Onto the future
Morag admits that she and Billy have talked often about retirement and that there have been plans to sell up. “Billy always said he wouldn’t become like his dad,” she says. “Working until he dropped. His dad worked until he was 76, and he said ‘that’s not going to be me’. Which means I can see it being him.”
The plan has been complicated by Lynsey’s conviction to continue the family legacy.
Lynsey currently works at the company as Transport Manager, coach driver and technical assistant. She joined after studying Business at the University of Glasgow and economics and finance at Strathclyde Business School, and does not shy away from the reality of leading Milligan’s into what is, many predict, an uncertain future for the rural family coach operator.
Before then, Morag had done her best to dissuade her – even though Lynsey had already taken charge of the company’s social media accounts and a new website. “I wanted to join, but there had been arguments,” Lynsey says. “Dad had encouraged me to do what I want. Mum, like Betty, said I was meant for bigger things. That it was no life. That there was more money working a 9-5 Monday-to-Friday job. But I knew that this was what I wanted to do.”
Lynsey kept Morag happy by looking into internships. “I wasn’t interested in them at all,” she says. “Mum has still not accepted it. At the routeone Awards last year, she was still trying to get me a job with an insurance broker. It will be a lifelong battle – she’ll still be doing this in 10 years!”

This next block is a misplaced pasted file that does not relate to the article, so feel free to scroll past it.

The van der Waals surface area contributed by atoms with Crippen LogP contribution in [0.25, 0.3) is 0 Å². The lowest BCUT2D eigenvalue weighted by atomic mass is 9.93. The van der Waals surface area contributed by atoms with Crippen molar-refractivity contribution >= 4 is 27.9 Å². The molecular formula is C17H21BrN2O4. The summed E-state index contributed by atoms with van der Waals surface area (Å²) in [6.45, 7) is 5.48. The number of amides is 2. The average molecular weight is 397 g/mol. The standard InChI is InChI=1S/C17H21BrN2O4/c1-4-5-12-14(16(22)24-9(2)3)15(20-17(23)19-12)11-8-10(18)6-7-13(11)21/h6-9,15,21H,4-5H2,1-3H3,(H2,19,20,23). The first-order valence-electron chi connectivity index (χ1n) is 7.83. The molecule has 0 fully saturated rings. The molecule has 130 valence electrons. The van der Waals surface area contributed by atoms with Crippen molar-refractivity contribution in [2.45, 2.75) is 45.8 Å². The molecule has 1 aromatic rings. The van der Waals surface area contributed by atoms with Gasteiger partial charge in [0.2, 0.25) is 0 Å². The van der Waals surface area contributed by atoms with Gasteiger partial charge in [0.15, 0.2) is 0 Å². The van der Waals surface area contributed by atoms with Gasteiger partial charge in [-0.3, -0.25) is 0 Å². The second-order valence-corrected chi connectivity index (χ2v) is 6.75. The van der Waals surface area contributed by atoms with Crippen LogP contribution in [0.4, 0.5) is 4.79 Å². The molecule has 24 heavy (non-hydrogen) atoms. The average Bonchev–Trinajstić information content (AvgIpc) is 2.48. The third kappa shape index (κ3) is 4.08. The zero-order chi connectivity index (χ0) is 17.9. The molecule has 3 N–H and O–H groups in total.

Lynsey received her PCV licence when she was in her third year of university in 2019. Just as she went to join the company, COVID-19 struck, and the work dried up. “There was no tourism industry, so I stayed working at Tesco until we received a decant contract in October, which finally gave me a job.”
In July 2021, Lynsey went full-time after receiving her Transport Manager Certificate of Professional Competence. She also spends time in the garage, began learning accounts and wages during the pandemic, and looks after bookings. Thanks to her decision to build a new website with online bookings, digitally driven revenue was a big help during the COVID-19 period.
Lynsey is confident that she sees herself running the company someday, but that there’s still time needed to build up confidence. “I have only been in the business full-time for a year,” she points out. “I feel like a COVID baby – I never got the full effects of how the business works. This year is the first where I’ve seen it in full swing.”
Her goal would be to maintain the business on the course charted by her parents, grandparents, and great grandfather. “I think it’s a healthy level,” she says. “I’d love to maintain what everybody has already made. I’d worry about losing touch if it grew much larger.
“It’s been the biggest journey. The most rollercoaster journey ever. And I’ve only seen the good of it my whole life. Right now, it’s at a manageable level where the business is small but with a great quality of work. The priority is to show that I can do everything my parents can do.”